Dear SEGD Members,
Today we are announcing a bold and exciting development for SEGD.
On Friday, October 25, 2013, your Board of Directors proposed and voted on a new description for SEGD—one that recognizes the transformation our design discipline has been undergoing in recent years.
It is a change that points us clearly toward the future.
Our official name remains SEGD, but we have broadened the description of what we represent to be more inclusive of the work being done by our membership today. The new description is Society for Experiential Graphic Design.
This change has been a long time coming. For many years, various members of the SEGD Board and the profession have wanted to change the description of what we do to express the much-expanded scope of work that EGD professionals have been doing for the past 10 to 15 years already. Last Friday, the Board was able to find a solution that was agreeable to all and the new descriptor was passed by an almost unanimous vote.
The change in SEGD’s description reflects the fact that while it is still graphic communication that holds all of the practitioners in this field together (hence the decision to leave it in the name), it is the creation of experiences that sets our members apart from print communication or website designers.
As we are all well aware, the word “environmental” has taken on a very different context today than how it was perceived prior to the sustainability movement. In addition, the scope of EGD work has expanded greatly over the past decade, now encompassing ever-more complex projects and integrating new digital technologies. Thanks to the advent of these technologies and the Internet, designers can add layers of content and enhanced information to spaces, connecting people with the specific location and its history and ambience as well as creating a sense of place and helping them find their way. In this new era, both are possible and more often than not, both are demanded by clients.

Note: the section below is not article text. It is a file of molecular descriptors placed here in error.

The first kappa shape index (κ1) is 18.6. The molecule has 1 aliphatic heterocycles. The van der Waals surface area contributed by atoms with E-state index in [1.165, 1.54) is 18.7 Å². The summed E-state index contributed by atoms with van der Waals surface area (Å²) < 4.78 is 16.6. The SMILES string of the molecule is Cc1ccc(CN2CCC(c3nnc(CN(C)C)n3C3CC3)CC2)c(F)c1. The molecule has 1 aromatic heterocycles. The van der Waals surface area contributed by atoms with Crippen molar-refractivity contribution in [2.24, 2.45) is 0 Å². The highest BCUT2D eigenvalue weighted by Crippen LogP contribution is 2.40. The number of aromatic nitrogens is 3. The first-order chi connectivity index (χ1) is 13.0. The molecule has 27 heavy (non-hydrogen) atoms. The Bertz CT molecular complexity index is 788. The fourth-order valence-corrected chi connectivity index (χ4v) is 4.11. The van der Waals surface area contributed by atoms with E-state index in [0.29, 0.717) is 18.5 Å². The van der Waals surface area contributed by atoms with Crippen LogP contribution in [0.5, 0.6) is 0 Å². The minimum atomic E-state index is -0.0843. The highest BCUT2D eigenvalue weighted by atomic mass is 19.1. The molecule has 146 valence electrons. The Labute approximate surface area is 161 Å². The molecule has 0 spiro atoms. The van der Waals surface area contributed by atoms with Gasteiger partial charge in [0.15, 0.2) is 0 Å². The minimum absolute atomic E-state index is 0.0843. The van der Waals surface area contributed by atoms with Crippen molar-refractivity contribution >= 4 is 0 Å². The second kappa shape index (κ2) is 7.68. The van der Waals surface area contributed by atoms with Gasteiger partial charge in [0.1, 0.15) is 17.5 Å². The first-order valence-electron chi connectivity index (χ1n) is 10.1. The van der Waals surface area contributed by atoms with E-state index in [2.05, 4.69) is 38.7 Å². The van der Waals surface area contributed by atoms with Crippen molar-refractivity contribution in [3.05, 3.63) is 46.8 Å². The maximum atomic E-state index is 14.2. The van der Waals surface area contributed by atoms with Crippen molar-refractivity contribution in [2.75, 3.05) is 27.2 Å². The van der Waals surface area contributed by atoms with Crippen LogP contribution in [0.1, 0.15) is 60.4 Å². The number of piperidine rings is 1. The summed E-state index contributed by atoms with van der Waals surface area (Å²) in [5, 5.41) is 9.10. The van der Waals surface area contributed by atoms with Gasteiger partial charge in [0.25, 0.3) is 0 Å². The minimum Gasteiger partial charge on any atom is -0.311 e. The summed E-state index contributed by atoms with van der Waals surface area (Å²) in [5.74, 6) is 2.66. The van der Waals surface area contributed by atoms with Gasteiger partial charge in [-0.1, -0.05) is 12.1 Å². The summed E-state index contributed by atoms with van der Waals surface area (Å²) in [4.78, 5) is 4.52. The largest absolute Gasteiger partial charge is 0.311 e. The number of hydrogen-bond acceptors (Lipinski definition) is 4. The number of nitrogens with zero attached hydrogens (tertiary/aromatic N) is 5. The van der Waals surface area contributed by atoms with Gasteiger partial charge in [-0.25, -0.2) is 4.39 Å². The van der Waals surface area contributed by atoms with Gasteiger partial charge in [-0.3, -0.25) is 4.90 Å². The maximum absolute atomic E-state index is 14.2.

SEGD’s two primary founders, John Berry and Rich Burns, strongly support the new description.
“This is great and a wonderful example of an organization that recognizes and embraces change,” says Berry. “Such a need was the genesis for the original creation of SEGD. So, this very good move is right in keeping with the philosophical/professional base. Congratulations to you and the board for good forward thinking.”
Burns says the change reflects the creative shifts that have been occurring in the field. “The entire profession is embracing the dramatic changes that have come to our profession and all of our members are reaping the opportunities for creative expression that come with experiential design. Changing the name makes all the sense in the world.”
SEGD’s mission statement was changed in February 2013 to reflect the shift toward the creation of experiences. Currently, the SEGD staff is preparing to launch a new SEGD website. We want to make a shift from the traditional brochure website to a more inclusive platform that highlights the members, their firms, and their work. We already have 184,000 visits to the website a year, resulting in about 973,000 page views. Our goal is to connect members to all of those pages so that you will get much better exposure and greater membership benefits from SEGD’s website.
We’ll be sharing more about the new website soon. In the meantime, thank you for being a part of the collaborative, multidisciplinary, ever-evolving SEGD community and for contributing to our vibrant and growing field.
Amy Lukas, President
Clive Roux, CEO
Dear SEGD Members,